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Charles Cuttone


Jan 8, 2008
If Seattle can, why not Philly?

I’m not going to make any predictions as to whether the state legislature will come through with the rest of the funding for the MLS stadium in Chester. Predicting what politicians will do is often more difficult than predicting the weather, and unlike the weather, you usually have less than a 50-50 chance of being right.

But I will say this. If Philadelphia had the same circumstances come about with its prospective ownership as Seattle, the Sons of Ben would already be painting their faces in the colors of the new team.

By that I mean a deep-pocketed local owner who controls his own stadium.

Let’s examine the comparisons between the Seattle and Philly markets and ownership groups.

Philadelphia is a top-five market with a good soccer tradition. Seattle, though smaller in size, also has a good soccer tradition, and fills a big void in the league’s national footprint.

The Seattle ownership group had local investment in the form of Adrian Hanauer, the managing partner of the city’s USL franchise, as well as a well-heeled out of town investor in Hollywood studio executive Joe Roth, former Chairman of the Walt Disney Studios, and Chairman of Twentieth Century Fox.

But Seattle had no plans for a soccer-specific stadium. Only a larger National Football League stadium that was built with the express purpose of housing an MLS team.

A big rattle factor is something MLS wants to avoid in its stadiums. The league already has endured a sea of empty seats in places like New York and Kansas City, as well as high rental and small share of ancillary revenues that go with playing in those facilities.

Enter Paul Allen and his Vulcan Sports Group, owners of the Seahawks and Qwest Field. That closed the gap for Seattle. There was no longer a need to build a stadium, as long as the ownership group would have access to stadium revenues like luxury seating, advertising, concessions and parking.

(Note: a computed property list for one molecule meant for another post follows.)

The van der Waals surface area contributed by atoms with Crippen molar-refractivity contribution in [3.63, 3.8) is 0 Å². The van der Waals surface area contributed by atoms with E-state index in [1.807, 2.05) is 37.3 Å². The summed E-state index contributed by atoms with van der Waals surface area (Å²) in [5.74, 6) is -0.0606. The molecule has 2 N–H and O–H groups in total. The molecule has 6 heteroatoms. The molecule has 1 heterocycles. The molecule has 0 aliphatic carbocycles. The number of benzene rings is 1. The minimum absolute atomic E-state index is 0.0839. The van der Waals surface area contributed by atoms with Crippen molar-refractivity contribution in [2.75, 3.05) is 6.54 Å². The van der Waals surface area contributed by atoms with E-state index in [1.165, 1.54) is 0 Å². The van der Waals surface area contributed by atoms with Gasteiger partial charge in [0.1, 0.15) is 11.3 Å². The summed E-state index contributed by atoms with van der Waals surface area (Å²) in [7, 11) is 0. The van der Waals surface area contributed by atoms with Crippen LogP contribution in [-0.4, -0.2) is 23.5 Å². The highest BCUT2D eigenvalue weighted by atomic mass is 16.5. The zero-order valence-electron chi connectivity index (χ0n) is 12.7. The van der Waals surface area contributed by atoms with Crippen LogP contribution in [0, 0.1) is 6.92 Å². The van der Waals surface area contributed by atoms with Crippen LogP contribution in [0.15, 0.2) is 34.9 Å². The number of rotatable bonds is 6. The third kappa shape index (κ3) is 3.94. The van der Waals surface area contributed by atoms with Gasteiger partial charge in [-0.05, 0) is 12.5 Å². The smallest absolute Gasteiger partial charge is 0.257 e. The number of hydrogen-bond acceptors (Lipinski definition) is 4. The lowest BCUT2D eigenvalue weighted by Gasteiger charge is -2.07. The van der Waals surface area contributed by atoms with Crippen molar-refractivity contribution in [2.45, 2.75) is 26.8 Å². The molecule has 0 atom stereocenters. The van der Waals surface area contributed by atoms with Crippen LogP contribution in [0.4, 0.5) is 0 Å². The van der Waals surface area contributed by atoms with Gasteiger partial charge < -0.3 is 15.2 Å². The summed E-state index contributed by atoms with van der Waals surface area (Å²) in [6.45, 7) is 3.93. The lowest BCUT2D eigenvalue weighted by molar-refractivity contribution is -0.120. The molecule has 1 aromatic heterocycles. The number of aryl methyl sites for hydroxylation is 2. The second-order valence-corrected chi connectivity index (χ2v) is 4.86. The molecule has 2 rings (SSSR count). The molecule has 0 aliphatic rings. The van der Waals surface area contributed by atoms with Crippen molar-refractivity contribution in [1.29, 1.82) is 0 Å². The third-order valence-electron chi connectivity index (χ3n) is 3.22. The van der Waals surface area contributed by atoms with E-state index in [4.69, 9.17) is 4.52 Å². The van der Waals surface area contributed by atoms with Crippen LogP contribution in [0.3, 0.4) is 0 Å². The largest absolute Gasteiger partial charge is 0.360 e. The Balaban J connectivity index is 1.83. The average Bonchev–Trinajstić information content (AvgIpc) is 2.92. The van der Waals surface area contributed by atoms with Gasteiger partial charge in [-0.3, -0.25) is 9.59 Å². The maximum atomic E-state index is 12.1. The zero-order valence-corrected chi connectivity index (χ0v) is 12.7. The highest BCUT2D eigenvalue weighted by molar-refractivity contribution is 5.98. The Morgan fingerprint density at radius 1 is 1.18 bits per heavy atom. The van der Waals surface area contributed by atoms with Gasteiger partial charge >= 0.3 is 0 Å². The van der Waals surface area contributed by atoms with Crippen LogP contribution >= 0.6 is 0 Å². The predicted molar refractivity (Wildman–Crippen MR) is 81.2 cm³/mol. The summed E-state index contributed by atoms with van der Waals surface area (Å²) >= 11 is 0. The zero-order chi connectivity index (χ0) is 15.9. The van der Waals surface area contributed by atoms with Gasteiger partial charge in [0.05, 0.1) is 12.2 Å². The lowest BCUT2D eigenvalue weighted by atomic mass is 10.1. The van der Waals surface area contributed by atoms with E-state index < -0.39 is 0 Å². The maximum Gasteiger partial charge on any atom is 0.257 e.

Now, look at Philadelphia’s ownership group. There is local involvement in the form of businessman Jim Nevels, and William M. Doran, a senior partner with Morgan, Lewis & Bockius LLP, as well as the deep out-of-town pockets of iStar Financial’s Jay Sugarman.

What’s missing? The stadium. If the legislature doesn’t agree to the funding deal, what are the chances of Philadelphia getting an MLS team? Almost none, unless a local owner who controls his own stadium, one that perfectly accommodates soccer, is willing to join the ownership group.

Unfortunately, the Eagles seem so far unwilling to get into the soccer business. The Linc might not be as soccer-specific as stadiums being built around MLS, but it is certainly up to the task. It offers great sightlines, all the amenities, and could probably be downsized just as well as the stadium in Seattle.

Both stadiums have 67,000 seats, both were largely funded by the public, and both have sold out for games involving Manchester United.

For now, Philly fans must wait for the legislature and slug it out with St. Louis for the next MLS team. The Gateway City already has stadium funding in place, but is still assembling an ownership group, while touting the city’s soccer heritage.

Philly’s soccer heritage is just as strong. The Philadelphia Atoms, not the St. Louis Stars, were among the league leaders in attendance when they won the North American Soccer League championship with a largely homegrown squad in 1973, so the history angle works both ways.

Since being awarded its MLS franchise, Seattle has sold more than 10,000 season tickets, which by most estimates put it third in the league behind Toronto and Los Angeles. Judging by the already fanatical support for a franchise shown by the Sons of Ben, Philadelphia could provide that same level of support. True, it would look better in a 25,000 seat stadium, but if it can work for Seattle, why not Philadelphia?

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